Nutrition Links: Some older study findings have suggested that people who develop chronic, open-angle glaucoma (the most common type) may have a decreased ability to absorb thiamine, which may have an adverse effect on cells in the optic nerve. The RDA for thiamine is 1.4 mg daily, but most multiples have 50-100 mg. Chromium deficiency has also been observed in individuals with glaucoma. Chromium is in most multiple vitamins at 200 mcg daily. Other studies suggest that both vitamin C and omega-3 fatty acid intake may reduce the risk of glaucoma by decreasing IOP. Take vitamin C in 500-mg doses two or three times daily.

• CATARACTS are a widespread condition, affecting nearly 20.5 million Americans age 40 and up. By age 80, more than half of all Americans have cataracts. Believed to be precipitated by lifetime UV light exposure, smoking, poor diet, and alcohol consumption, cataracts are a clouding of the lens that usually advances with age.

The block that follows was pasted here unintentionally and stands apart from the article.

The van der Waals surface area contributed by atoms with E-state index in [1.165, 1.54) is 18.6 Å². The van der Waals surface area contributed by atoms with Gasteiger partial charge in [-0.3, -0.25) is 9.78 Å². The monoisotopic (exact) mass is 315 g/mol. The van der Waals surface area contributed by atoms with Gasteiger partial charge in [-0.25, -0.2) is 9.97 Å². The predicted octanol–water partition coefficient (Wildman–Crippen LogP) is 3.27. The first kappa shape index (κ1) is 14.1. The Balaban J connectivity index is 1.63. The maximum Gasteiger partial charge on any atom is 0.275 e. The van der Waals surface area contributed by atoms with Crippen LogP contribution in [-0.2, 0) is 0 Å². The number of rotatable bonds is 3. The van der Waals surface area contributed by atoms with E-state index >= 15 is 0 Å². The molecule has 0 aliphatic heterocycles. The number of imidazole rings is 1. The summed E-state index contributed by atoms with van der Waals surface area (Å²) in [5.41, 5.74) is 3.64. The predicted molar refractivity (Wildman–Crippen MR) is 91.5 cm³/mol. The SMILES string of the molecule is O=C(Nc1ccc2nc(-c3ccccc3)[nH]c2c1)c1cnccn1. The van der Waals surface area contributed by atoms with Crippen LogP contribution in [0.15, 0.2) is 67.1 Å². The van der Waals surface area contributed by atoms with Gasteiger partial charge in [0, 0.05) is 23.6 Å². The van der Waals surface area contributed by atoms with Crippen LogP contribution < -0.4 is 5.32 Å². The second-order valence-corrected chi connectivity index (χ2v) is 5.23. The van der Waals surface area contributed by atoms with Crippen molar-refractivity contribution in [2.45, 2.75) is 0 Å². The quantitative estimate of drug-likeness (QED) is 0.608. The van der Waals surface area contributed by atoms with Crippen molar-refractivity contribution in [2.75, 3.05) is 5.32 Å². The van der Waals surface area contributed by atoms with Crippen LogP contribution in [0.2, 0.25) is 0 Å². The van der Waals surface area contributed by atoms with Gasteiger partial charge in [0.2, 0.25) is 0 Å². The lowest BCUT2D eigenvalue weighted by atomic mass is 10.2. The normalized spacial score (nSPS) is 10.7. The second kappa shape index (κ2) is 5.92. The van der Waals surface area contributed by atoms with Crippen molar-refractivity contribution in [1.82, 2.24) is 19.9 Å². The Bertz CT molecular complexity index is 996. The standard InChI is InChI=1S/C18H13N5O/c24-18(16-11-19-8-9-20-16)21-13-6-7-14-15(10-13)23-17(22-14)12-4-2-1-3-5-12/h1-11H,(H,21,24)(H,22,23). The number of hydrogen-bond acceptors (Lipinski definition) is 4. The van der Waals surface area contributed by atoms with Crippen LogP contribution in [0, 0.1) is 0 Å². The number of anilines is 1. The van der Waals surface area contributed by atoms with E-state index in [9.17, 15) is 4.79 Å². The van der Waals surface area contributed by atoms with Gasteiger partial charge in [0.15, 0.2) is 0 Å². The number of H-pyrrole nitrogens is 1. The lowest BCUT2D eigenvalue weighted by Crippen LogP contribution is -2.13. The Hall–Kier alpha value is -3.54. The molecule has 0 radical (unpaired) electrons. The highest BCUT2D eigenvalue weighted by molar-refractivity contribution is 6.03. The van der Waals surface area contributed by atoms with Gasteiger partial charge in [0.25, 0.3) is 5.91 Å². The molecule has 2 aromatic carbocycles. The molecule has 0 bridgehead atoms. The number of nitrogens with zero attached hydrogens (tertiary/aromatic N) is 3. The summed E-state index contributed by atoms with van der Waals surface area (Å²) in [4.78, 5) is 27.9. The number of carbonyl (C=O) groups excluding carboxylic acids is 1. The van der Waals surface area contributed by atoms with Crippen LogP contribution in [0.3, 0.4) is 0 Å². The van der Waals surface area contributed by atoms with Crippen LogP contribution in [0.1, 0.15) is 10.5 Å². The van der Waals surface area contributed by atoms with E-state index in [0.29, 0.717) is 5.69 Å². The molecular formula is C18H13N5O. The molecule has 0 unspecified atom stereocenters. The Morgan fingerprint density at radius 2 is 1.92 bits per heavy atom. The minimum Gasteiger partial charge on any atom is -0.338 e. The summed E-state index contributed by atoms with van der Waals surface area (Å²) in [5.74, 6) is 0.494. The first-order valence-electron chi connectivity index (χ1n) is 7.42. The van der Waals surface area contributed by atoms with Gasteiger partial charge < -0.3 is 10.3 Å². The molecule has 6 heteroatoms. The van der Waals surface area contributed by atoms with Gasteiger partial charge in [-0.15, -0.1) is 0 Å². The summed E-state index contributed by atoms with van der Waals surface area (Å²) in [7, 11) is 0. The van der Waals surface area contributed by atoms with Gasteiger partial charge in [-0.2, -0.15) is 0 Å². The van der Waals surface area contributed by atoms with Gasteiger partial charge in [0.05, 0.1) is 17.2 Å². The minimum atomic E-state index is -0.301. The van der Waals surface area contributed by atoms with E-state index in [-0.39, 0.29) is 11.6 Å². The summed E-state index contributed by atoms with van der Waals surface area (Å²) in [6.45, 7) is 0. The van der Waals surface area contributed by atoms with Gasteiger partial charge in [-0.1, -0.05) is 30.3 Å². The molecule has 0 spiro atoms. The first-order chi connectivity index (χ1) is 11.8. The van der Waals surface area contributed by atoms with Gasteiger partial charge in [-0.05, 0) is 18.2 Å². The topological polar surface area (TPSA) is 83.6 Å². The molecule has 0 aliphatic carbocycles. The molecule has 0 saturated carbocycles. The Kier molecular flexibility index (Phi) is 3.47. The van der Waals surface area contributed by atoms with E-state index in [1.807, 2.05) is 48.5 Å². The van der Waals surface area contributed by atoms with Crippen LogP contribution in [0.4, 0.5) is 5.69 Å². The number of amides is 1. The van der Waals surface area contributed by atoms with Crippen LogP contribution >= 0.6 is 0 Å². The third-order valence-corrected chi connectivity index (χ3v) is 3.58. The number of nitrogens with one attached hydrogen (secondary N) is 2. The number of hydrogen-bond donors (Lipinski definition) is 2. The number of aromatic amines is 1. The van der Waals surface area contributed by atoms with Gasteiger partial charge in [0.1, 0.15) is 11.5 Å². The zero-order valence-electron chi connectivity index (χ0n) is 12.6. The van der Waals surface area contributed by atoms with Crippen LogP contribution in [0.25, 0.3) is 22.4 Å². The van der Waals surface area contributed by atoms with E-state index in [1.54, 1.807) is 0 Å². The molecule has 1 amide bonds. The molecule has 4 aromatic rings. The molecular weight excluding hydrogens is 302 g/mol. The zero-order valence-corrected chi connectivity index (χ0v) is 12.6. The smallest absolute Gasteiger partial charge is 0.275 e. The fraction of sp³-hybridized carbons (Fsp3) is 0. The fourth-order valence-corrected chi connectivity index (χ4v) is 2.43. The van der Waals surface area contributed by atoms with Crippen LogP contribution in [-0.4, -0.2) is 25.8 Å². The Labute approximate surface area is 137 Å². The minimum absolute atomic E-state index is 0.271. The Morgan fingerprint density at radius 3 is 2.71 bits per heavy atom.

Nutrition Links: Glutathione (GSH) is highly concentrated in the lens and is believed to act as a free radical scavenger that detoxifies the delicate tissue. GSH levels in the lens seem to drop as we age, which may make the lens increasingly vulnerable to damage. Glutathione is produced from N-acetylcysteine and vitamin C. Higher vitamin C intake in women under 60 years of age has been tied to a lower risk of cataracts, and using vitamin C supplements for 10 years or longer meant a 60 percent risk reduction compared with no supplement use. Besides vitamin C, a number of antioxidants have been studied for cataracts, but the evidence isn't as compelling as it is for AMD. A few that seem promising so far include vitamin C, vitamin E, lutein and zeaxanthin, and multivitamin supplements, but more large-scale studies need to bolster the findings, says Taylor.